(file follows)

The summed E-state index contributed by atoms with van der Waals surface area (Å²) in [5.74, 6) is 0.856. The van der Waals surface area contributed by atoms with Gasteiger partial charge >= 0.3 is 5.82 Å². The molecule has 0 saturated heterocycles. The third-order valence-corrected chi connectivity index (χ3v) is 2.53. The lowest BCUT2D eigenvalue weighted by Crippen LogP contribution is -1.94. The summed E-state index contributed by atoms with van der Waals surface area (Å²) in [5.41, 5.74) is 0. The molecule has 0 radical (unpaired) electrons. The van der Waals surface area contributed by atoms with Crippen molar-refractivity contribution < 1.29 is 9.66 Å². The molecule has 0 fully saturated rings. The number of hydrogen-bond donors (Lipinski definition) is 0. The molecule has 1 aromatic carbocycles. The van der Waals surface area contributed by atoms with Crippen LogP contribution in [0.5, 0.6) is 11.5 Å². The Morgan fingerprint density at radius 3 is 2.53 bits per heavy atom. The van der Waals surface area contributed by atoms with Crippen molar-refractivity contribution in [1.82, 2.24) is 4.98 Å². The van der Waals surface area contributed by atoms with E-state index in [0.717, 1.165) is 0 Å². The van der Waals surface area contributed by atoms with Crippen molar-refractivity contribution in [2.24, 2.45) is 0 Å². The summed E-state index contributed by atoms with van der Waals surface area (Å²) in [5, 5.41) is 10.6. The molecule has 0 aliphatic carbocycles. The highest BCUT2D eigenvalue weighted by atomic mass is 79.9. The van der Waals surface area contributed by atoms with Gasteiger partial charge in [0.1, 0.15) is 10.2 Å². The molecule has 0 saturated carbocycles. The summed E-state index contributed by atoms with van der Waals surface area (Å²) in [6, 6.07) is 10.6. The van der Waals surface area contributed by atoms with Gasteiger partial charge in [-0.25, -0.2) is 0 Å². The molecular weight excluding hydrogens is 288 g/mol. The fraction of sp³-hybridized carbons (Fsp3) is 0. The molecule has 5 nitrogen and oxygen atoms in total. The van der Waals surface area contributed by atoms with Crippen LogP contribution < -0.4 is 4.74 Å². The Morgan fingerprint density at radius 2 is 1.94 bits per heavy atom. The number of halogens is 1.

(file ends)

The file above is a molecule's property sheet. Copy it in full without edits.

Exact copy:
The summed E-state index contributed by atoms with van der Waals surface area (Å²) in [5.74, 6) is 0.856. The van der Waals surface area contributed by atoms with Gasteiger partial charge >= 0.3 is 5.82 Å². The molecule has 0 saturated heterocycles. The third-order valence-corrected chi connectivity index (χ3v) is 2.53. The lowest BCUT2D eigenvalue weighted by Crippen LogP contribution is -1.94. The summed E-state index contributed by atoms with van der Waals surface area (Å²) in [5.41, 5.74) is 0. The molecule has 0 radical (unpaired) electrons. The van der Waals surface area contributed by atoms with Crippen molar-refractivity contribution < 1.29 is 9.66 Å². The molecule has 0 fully saturated rings. The number of hydrogen-bond donors (Lipinski definition) is 0. The molecule has 1 aromatic carbocycles. The van der Waals surface area contributed by atoms with Crippen LogP contribution in [0.5, 0.6) is 11.5 Å². The Morgan fingerprint density at radius 3 is 2.53 bits per heavy atom. The van der Waals surface area contributed by atoms with Crippen molar-refractivity contribution in [1.82, 2.24) is 4.98 Å². The van der Waals surface area contributed by atoms with E-state index in [0.717, 1.165) is 0 Å². The van der Waals surface area contributed by atoms with Crippen molar-refractivity contribution in [2.24, 2.45) is 0 Å². The summed E-state index contributed by atoms with van der Waals surface area (Å²) in [5, 5.41) is 10.6. The molecule has 0 aliphatic carbocycles. The highest BCUT2D eigenvalue weighted by atomic mass is 79.9. The van der Waals surface area contributed by atoms with Gasteiger partial charge in [0.1, 0.15) is 10.2 Å². The molecule has 0 saturated carbocycles. The summed E-state index contributed by atoms with van der Waals surface area (Å²) in [6, 6.07) is 10.6. The van der Waals surface area contributed by atoms with Gasteiger partial charge in [-0.25, -0.2) is 0 Å². The molecular weight excluding hydrogens is 288 g/mol. The fraction of sp³-hybridized carbons (Fsp3) is 0. The molecule has 5 nitrogen and oxygen atoms in total. The van der Waals surface area contributed by atoms with Crippen LogP contribution < -0.4 is 4.74 Å². The Morgan fingerprint density at radius 2 is 1.94 bits per heavy atom. The number of halogens is 1.